Environment

EPA will host a series of series of workshops for stakeholders in various sectors of the Significant New Alternatives Policy (SNAP) program. The workshops will take place at EPA HQ in Washington, D.C. on July 17 and 18. Click here for details. 

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In early May, the Environmental Protection Agency (EPA) hosted a stakeholder meeting to discuss how the agency might proceed in developing a response to the U.S. Circuit Court vacating the 2015 Significant New Alternatives Policy (SNAP) Rule that attempted to ban the use of certain hydrofluorocarbons (HFCs) commonly used in a number of commercial foodservice equipment categories.

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California Assembly Bill No. 3232, if approved, would require a proceeding to consider strategies to best reduce greenhouse gas (GHG) emissions from the State’s residential and commercial buildings by at least 40 percent from 1990 levels by January 1, 2030.

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At its March 22-23 meeting in Riverside, the California Air Resources Board (CARB) approved plans to reduce greenhouse gas emissions. California intends to do so by adopting the prohibitions on the use of certain refrigerants originally proposed in the Environmental Protection Agency’s (EPA) Significant New Alternatives Policy (SNAP) that was vacated by the U.S. Court of Appeals.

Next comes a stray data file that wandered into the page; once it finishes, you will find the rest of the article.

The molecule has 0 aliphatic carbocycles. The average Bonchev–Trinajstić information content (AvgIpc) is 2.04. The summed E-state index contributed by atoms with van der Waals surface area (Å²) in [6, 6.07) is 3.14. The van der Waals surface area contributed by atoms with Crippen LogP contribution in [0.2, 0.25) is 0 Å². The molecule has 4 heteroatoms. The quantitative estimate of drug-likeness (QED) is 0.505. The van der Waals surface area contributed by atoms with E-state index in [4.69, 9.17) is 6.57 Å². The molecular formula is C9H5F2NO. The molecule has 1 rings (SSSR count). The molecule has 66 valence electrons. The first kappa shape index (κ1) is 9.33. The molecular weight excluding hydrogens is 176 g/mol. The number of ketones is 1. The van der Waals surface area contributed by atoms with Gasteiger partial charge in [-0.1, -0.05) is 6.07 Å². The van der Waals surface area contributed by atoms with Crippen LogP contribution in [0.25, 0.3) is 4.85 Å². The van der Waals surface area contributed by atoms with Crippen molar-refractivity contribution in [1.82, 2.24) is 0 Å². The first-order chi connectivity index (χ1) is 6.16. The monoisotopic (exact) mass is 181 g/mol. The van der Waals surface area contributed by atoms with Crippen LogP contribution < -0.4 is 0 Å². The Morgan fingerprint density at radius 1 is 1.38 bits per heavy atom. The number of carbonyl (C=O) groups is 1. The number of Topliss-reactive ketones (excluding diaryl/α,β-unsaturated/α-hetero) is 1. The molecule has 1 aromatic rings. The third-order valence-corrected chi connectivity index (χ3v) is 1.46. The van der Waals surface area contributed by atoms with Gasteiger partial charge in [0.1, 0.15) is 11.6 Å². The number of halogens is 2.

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The Environmental Protection Agency (EPA) will hold a stakeholder meeting to gather input as it begins developing a response to the U.S. Circuit Court vacating the 2015 Significant New Alternatives Policy (SNAP) Rule.

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The California Air Resources Board (CARB) is moving forward with its plans to adopt the same EPA SNAP list of unacceptable HFCs that was recently vacated by the U.S. Court of Appeals.

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There is ongoing pressure to remove HFCs from the supply chain.

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The Jan. 26 decision reaffirmed that EPA does not have authority to regulate HFCs under Section 612 of the Clean Air Act, since they are non-ozone depleting substances.

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The U.S. Environmental Protection Agency’s (EPA) Significant New Alternatives Policy (SNAP) program implements section 612 of the amended Clean Air Act of 1990, which requires EPA to evaluate substitutes for the ozone-depleting substances to reduce overall risk to human health and the environment.

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